I know what’s available at Sandhill, and the ways in which others rely on the same resources. I know who to ask about a thing and I know whom I need to coordinate with when tackling a project. I know who will be bothered by my asking them a question, and who will be bothered by my not asking them a question.
—Home as Microcosm of the World
There are difficulties for me at home. Ways that I don’t feel well understood and valued. Personalities that don’t fit easily together. Yet where would this not be true? If I am going to be a person who helps others in need (see commitments C and D above) every challenge is also an opportunity to better understand my own limits and failings. At home, there is no one in awe of my capacity; no one with delusions about my blind spots or feet of clay.
—Charity Begins at Home
I have invested a large fraction of my life to this community and I’d like to see it succeed after I’m gone. By continuing to invest in the community (with my time and earning capacity) I enhance the chances that that will happen. It is also an exercise in letting go, in giving without insisting on control or in knowing how that investment will be used. While I definitely have the opportunity to have a say in that, it is not up to me alone. My potential to be an agent for good is all the more significant at Sandhill because the community is small and my capacity to contribute is a non-trivial component of what’s available to the group as a whole.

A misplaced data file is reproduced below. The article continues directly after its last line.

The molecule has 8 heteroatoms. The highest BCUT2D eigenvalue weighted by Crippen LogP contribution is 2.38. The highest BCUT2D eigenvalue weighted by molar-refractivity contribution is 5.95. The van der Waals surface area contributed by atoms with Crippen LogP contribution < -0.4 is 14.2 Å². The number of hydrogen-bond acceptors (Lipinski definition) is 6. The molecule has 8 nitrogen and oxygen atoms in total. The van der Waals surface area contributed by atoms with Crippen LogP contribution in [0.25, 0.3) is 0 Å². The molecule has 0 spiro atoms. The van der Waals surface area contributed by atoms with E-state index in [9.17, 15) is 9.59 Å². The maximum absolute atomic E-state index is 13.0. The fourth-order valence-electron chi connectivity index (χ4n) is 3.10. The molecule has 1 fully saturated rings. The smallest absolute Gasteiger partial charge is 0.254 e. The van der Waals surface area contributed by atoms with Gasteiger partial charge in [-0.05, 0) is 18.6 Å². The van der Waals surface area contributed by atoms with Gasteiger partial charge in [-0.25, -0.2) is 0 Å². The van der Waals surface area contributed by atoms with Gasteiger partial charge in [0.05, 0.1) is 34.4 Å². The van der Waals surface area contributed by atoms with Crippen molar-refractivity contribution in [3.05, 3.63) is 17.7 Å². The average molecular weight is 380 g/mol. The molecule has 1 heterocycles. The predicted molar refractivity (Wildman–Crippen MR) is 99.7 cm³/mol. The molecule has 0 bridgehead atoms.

—My Bedroom is There
While not exactly a man cave, my bedroom is nonetheless a sanctuary for me. It is where I work, where I sleep (in the bed I made with my own hands), where I read, where I write, where I practice yoga, where I often have one-on-one conversations, where I organize my thoughts, and where I store the memorabilia of my life. It is my room and the center of my universe.
• • •
To be sure, this compendium is not manifest destiny. I care deeply about my marriage and my partner’s request for more time together. It is thinkable that I may chose to leave Sandhill in order to make more time available for commitments B through D. However, I am not making that choice today. I’m just at the beginning of this assessment, where I try to assemble an accurate picture of what each of my commitments means to me.